Being a #parent and being a #therapist.

Early on in my graduate training as a child and family therapist, I remember  a parent telling me, “You don’t have kids, you will NEVER understand what I am going through.”  Ten years and two children later I am here to tell you, I understand. I am not sure what has helped me more, the ten years or the two children.  At the time I remember responding with the textbook phrase, “No I am not parent could you please help me understand?”   Before becoming a parent myself, this seemed to work. I listened to that parent’s individual challenges and was able to hear about the state of parenthood.

My wife and I say, “Being a parent is not for the weak.”  It takes an even more special person to parent a child well when you put on a layer of psychiatric, medical, or developmental disability.  We are raising two “normal” children and have a huge support system and it is still very exhausting at times.  My current role is to increase the support systems for parents who need it. Does this require me to be a parent myself?  I would hope that my continued practice of engaging with others trumps this. Sometimes I disclose that I am parent and there other times I don’t but I not sure of the impact, if any, this has on my ability to work with them.

When working with parents with of children with disabilities I have had several different trainings for CBT, crisis intervention for parents, and a string of great supervisors. This has helped me immensely.  I feel like that all the training and “being a parent” pales in comparison to good assessment and engagement skills. When it comes to parenting, active listening goes a long way. This is my philosophy on engagement with parents (and with everyone). It is balancing our textbook knowledge with our ability to be human. I have a masters degree, trainings, but I am also a caring human being (that just so happens to be a parent). So I hope that my skill in engaging with others trumps the “I am also a parent” card.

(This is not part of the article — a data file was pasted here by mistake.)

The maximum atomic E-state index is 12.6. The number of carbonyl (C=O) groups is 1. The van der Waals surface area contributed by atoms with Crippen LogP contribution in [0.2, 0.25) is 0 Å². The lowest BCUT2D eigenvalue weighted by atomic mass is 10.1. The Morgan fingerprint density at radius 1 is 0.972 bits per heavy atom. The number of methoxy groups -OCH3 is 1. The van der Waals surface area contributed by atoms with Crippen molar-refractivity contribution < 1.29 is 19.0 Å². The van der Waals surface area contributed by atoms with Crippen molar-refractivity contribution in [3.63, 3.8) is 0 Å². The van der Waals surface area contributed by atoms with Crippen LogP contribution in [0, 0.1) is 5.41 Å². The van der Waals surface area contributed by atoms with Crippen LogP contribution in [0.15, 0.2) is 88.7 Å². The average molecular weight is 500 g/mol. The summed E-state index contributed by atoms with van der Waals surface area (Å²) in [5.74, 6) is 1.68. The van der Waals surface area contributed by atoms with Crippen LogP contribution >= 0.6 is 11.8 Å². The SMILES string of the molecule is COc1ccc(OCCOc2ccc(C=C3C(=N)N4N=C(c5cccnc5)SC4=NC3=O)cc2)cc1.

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3 thoughts on “Being a #parent and being a #therapist.

  1. Here by way of Kitt O’Malley.

    I listened to that parent’s individual challenges and was able to hear about the state of parenthood.

    I have been in the mental health system as a client/patient for over 25 years, primarily for treatment for bipolar II. Not a one of my little family is “neurotypical”: my wife and two kids both deal with AD(H)D, and my son has autism.

    I wish that all social workers adopted a similar attitude, generally speaking, not just concerning parenthood. I understand they are people, the same as anyone else, but I dealt with some cowardly and arrogant jerks in my years of experience– some of them doctors and nurses, too.


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